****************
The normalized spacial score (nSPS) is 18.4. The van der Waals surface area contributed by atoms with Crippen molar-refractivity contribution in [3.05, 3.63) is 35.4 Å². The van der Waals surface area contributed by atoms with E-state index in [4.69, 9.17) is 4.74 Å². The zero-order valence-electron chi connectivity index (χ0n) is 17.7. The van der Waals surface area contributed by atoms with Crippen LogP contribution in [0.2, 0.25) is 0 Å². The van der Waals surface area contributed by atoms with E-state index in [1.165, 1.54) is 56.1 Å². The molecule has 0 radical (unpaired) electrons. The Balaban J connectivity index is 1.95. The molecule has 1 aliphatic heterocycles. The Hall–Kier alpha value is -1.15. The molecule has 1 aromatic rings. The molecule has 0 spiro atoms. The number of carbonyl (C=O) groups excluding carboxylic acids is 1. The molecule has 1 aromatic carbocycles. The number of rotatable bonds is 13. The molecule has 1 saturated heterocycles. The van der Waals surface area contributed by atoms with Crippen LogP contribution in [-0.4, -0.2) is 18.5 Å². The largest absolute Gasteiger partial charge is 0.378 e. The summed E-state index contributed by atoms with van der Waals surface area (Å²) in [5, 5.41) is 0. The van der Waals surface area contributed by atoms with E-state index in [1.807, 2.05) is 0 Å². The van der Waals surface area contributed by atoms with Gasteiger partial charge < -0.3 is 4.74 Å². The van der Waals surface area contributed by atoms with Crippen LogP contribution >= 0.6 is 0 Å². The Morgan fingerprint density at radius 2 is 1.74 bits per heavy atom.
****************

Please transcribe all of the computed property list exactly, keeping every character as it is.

The normalized spacial score (nSPS) is 18.4. The van der Waals surface area contributed by atoms with Crippen molar-refractivity contribution in [3.05, 3.63) is 35.4 Å². The van der Waals surface area contributed by atoms with E-state index in [4.69, 9.17) is 4.74 Å². The zero-order valence-electron chi connectivity index (χ0n) is 17.7. The van der Waals surface area contributed by atoms with Crippen LogP contribution in [0.2, 0.25) is 0 Å². The van der Waals surface area contributed by atoms with E-state index in [1.165, 1.54) is 56.1 Å². The molecule has 0 radical (unpaired) electrons. The Balaban J connectivity index is 1.95. The molecule has 1 aliphatic heterocycles. The Hall–Kier alpha value is -1.15. The molecule has 1 aromatic rings. The molecule has 0 spiro atoms. The number of carbonyl (C=O) groups excluding carboxylic acids is 1. The molecule has 1 aromatic carbocycles. The number of rotatable bonds is 13. The molecule has 1 saturated heterocycles. The van der Waals surface area contributed by atoms with Crippen LogP contribution in [-0.4, -0.2) is 18.5 Å². The largest absolute Gasteiger partial charge is 0.378 e. The summed E-state index contributed by atoms with van der Waals surface area (Å²) in [5, 5.41) is 0. The van der Waals surface area contributed by atoms with E-state index in [1.807, 2.05) is 0 Å². The van der Waals surface area contributed by atoms with Gasteiger partial charge < -0.3 is 4.74 Å². The van der Waals surface area contributed by atoms with Crippen LogP contribution >= 0.6 is 0 Å². The Morgan fingerprint density at radius 2 is 1.74 bits per heavy atom.